When conflict does occur, however, messages categorized elsewhere such as Love forgives shortcomings suggest approaches to conflict resolution. General Discussion [ TOP ] The present study explored patterns of representation of romantic relationship dynamics and associated traditional values in Akan proverbs.
African Studies research asserts that Akan women are expected to contribute to the relationship by bearing children and running the household, and men in turn are expected to financially provide for their spouses.
This aspect is seen through proverbs such as The profit from marriage is birth and If a wife goes away, a child stays, which translates to You may lose your original investment and still get to keep the proceeds. In line with the apparent decline in the primacy of a financial investment, the proverbs indicate that in addition to instrumental support, emotional and relational support feature prominently in romantic relationships. This is an important indication that runs contrary to the positions of some writers e.
Ananse makes his final decision about whom his daughter gets to marry on the basis of not only displays of wealth, but also a demonstration of care.
One proverb puts it this way: Marriage is good, but to love is hard work. In fact, the Akan tradition seems to project a model of loving - a doing state, in marked contrast to a Western model of being in love - an affective state. While we by no means suggest that a person subscribing to the model of Akan love lacks the ability to be in love, fall in love, or suffer heartbreak from a long-lost love, we argue that in the Akan context, the more salient aspects of articulating and perhaps even experiencing romantic love falls along the dimensions of providing care.
The identified representative patterns of romantic relationship dynamics and associated traditional values not only impact how people and their extended families choose partners, but also determine how well things are progressing in the course of a developing relationship, and shape how individuals may rate the quality of their romantic relationships.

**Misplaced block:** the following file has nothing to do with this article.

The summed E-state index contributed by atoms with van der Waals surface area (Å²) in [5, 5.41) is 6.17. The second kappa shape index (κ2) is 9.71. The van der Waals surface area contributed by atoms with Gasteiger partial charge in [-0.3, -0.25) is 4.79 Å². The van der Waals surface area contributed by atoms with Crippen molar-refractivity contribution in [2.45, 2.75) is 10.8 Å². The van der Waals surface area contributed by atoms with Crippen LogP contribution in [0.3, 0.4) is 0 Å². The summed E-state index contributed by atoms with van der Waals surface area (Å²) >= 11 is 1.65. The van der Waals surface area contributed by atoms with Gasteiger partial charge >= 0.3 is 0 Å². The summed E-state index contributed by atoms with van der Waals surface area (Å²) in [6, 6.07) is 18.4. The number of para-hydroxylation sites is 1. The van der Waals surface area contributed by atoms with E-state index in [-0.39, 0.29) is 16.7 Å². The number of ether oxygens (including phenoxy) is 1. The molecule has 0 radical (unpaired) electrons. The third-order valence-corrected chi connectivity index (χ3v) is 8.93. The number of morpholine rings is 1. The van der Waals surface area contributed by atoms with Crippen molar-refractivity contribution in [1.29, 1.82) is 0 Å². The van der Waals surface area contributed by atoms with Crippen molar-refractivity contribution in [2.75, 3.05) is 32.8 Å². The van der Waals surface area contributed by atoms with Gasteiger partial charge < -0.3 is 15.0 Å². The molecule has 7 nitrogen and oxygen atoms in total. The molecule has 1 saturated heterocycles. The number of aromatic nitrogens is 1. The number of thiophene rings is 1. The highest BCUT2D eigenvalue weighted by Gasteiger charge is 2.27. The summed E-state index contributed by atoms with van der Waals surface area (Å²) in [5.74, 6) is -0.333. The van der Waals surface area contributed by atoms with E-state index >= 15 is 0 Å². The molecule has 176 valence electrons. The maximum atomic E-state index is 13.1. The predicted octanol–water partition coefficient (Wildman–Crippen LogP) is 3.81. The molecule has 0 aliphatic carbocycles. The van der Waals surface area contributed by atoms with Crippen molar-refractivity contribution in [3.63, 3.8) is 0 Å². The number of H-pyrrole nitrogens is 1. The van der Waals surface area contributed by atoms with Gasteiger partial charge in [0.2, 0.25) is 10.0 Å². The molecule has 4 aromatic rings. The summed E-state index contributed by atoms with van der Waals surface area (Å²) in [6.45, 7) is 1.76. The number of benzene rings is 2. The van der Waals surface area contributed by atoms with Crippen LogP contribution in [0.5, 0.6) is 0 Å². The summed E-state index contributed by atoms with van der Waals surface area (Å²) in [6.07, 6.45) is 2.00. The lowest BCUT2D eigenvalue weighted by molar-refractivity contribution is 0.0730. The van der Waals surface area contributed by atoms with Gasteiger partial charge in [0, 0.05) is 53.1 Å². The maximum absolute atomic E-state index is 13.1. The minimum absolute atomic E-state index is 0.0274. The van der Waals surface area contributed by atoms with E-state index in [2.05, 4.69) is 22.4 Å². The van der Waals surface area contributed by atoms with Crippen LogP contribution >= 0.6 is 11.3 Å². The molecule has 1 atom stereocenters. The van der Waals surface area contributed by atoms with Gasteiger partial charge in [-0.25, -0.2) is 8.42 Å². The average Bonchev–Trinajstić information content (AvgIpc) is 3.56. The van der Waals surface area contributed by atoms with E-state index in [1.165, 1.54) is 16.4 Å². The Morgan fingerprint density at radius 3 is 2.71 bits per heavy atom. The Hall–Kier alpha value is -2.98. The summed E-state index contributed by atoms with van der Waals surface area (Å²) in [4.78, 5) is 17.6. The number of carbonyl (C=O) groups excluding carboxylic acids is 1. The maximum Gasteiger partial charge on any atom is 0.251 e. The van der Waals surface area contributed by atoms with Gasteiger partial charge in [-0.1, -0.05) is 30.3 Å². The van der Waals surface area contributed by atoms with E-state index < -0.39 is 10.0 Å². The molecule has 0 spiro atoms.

Atobrah and Adomako Ampofo for instance report that Ghanaian wives diagnosed with cancer commonly acknowledged insufficient emotional support from their spouses during their treatment and recovery phases, but seemingly found the lack of practical support exhibited by their husbands as less of a problem. Indeed, some of the interviewees reported allowing the men to avoid providing practical support by engaging in behaviors such as transporting themselves to the hospital for treatment and check-ups, and moving in with female relatives during difficult recovery periods due to the perception that the men would not be able to assist them.
Also, perceived inequities in instrumental and emotional support may serve as sources of jealousy, anger, discontent and conflict in monogamous and - although they have declined - polygamous relationships. In the former case, spouses may experience negative emotions if the levels of support they receive dwarf in comparison to what is proffered to extended family members. In the latter case, the frame of reference tends to be co-wives. In combination with external social factors, the identified romantic relationship values may influence decisions regarding whether to stay in a faltering relationship or leave it when problems arise or persist.